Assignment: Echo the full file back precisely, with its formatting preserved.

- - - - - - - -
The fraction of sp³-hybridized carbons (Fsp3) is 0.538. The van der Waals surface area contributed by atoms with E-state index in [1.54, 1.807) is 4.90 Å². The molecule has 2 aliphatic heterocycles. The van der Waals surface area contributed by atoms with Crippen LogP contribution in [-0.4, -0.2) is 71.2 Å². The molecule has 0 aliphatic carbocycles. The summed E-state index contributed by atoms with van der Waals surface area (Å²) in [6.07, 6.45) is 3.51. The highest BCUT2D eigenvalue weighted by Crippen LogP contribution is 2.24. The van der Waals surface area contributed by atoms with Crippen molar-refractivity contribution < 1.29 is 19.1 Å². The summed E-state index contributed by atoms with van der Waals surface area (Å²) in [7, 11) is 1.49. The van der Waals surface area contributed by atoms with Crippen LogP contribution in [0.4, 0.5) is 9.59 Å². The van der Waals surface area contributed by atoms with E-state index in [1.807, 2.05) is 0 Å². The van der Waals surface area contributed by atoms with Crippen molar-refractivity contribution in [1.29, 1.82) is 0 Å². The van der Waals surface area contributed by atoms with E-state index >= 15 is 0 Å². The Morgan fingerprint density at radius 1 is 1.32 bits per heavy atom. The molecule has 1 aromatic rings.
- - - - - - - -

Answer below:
The fraction of sp³-hybridized carbons (Fsp3) is 0.538. The van der Waals surface area contributed by atoms with E-state index in [1.54, 1.807) is 4.90 Å². The molecule has 2 aliphatic heterocycles. The van der Waals surface area contributed by atoms with Crippen LogP contribution in [-0.4, -0.2) is 71.2 Å². The molecule has 0 aliphatic carbocycles. The summed E-state index contributed by atoms with van der Waals surface area (Å²) in [6.07, 6.45) is 3.51. The highest BCUT2D eigenvalue weighted by Crippen LogP contribution is 2.24. The van der Waals surface area contributed by atoms with Crippen molar-refractivity contribution < 1.29 is 19.1 Å². The summed E-state index contributed by atoms with van der Waals surface area (Å²) in [7, 11) is 1.49. The van der Waals surface area contributed by atoms with Crippen LogP contribution in [0.4, 0.5) is 9.59 Å². The van der Waals surface area contributed by atoms with E-state index in [1.807, 2.05) is 0 Å². The van der Waals surface area contributed by atoms with Crippen molar-refractivity contribution in [1.29, 1.82) is 0 Å². The van der Waals surface area contributed by atoms with E-state index >= 15 is 0 Å². The Morgan fingerprint density at radius 1 is 1.32 bits per heavy atom. The molecule has 1 aromatic rings.